One month after Auckland floods Pasifika people still in temp housing

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The back yard of Samoan community advocate Paul Mark's home in Mangere
The backyard of Samoan community leader Paul Mark's yellow-stickered home in the Auckland suburb of Māngere. Image: Susana Suisuiki/RNZ Pacific

By Susana Suisuiki, RNZ Pacific journalist

Long-time residents in a street in Māngere, Auckland, say they never imagined that one day they would have to row their way out of their street to safety.

One resident, Mesalina, said they were left in the dark when the power failed and the situation hit home when she saw her neighbour sailing past on a boat.

“The lights went off around ten o’clock night time,” she said.

“I opened the window and said, ‘can you help?’ — I didn’t believe that the water had come inside.”

A month on since the Auckland anniversary weekend floods, Mesalina and her daughter Nancy are now staying at a motel, but Nancy said there is “no place like home”.

“She’s just really bugging me about really wanting to go back home,” Mesalina said.

“She’s kind of homesick; we just don’t like the motel because it’s something new.”

Te Ararata Creek overflowed
On that Friday night, the heavy rainfall caused Te Ararata Creek to overflow, seeping into the surrounding homes around Bede Place and submerging vehicles that lined the street.

Samoan community leader Paul Mark lives next door, but his house has been yellow stickered and flood-damaged items are strewn around the property.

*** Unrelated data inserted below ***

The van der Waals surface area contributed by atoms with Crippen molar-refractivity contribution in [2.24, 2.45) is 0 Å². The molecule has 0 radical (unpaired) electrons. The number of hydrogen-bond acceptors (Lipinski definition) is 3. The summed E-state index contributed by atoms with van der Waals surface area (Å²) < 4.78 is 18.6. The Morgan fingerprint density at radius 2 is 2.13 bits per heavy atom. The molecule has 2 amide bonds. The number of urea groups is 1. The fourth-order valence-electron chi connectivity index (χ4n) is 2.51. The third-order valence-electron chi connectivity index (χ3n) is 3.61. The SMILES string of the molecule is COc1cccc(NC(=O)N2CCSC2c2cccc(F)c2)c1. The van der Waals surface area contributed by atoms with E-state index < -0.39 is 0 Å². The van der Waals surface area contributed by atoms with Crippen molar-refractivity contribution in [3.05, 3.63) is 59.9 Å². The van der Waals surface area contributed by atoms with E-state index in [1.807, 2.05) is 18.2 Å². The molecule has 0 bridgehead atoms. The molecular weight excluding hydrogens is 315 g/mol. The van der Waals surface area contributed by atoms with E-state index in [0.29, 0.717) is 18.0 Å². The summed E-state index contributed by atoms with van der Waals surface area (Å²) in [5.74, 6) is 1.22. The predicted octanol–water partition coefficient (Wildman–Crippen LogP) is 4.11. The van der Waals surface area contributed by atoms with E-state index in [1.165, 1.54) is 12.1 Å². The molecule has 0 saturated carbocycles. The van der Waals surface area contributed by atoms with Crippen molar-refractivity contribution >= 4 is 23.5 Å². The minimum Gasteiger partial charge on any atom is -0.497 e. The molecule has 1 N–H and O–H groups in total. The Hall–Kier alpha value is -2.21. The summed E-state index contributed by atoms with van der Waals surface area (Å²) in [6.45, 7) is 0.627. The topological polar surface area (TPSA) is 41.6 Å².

Paul Mark's yellow-stickered home which is put on properties with very restricted entry.
Paul Mark’s yellow-stickered home which is put on properties with very restricted entry. Image: Susana Suisuiki/RNZ Pacific

Mark is staying with his sister in the nearby suburb of Manurewa but said the floods had uprooted his life.

“We’re trying to keep busy, like going back to work but we’ve got nowhere to go for home,” he said.

“We’re all scattered around, my parents are at a motel room and the kids have had to change schools.”

He said securing a new home was challenging as he had his parents’ needs to consider.

“We’re trying to find a place that’s accessible, that has a ramp and a walk-in shower for my mum who is a wheelchair user.”

Louisa Opetaia's flood-damaged home
Louisa Opetaia’s flood-damaged home in Māngere. Image: Susana Suisuiki/RNZ Pacific

House now a shell
Just minutes away is Caravelle Close, where Louisa Opetaia lived, but she said her house had become a shell.

Salvageable belongings are piled in the middle of each room but the bottom half of the walls have been taken out and the home is uninhabitable.

Louisa is staying at emergency accommodation in the city but said with meals not included, it’s becoming stressful.

“I don’t want to appear ungrateful but it’s just hard and there are families living in this hotel with us who have kids. They’re stuck in the city where there aren’t many places to eat except for fast food outlets and they can’t cook for their kids.”

While much of the country’s attention has turned to cyclone recovery efforts, the affected residents of Māngere say they’re still suffering.

“So there’s all these other kinds of struggles you know that are still continuing, even though it’s a month later — I mean the ground has dried up but the struggles that we’re going through still continue,” Louisa said.

Four weeks on from the flash flood that tore through their streets and turned their lives upside down, the residents of Bede Place and Caravelle Close are left wondering what the future holds for them.

Despite staying in warm and safe places for the time being, they know it’s not a long-term solution and that it won’t be a quick or easy mission rebuilding their lives.

This article is republished under a community partnership agreement with RNZ.

Mangere resident Mesalina at her flood-ravaged home looking for salvageable items
Māngere resident Mesalina at her flood-ravaged home looking for salvageable items. Image: Susana Suisuiki/RNZ Pacific
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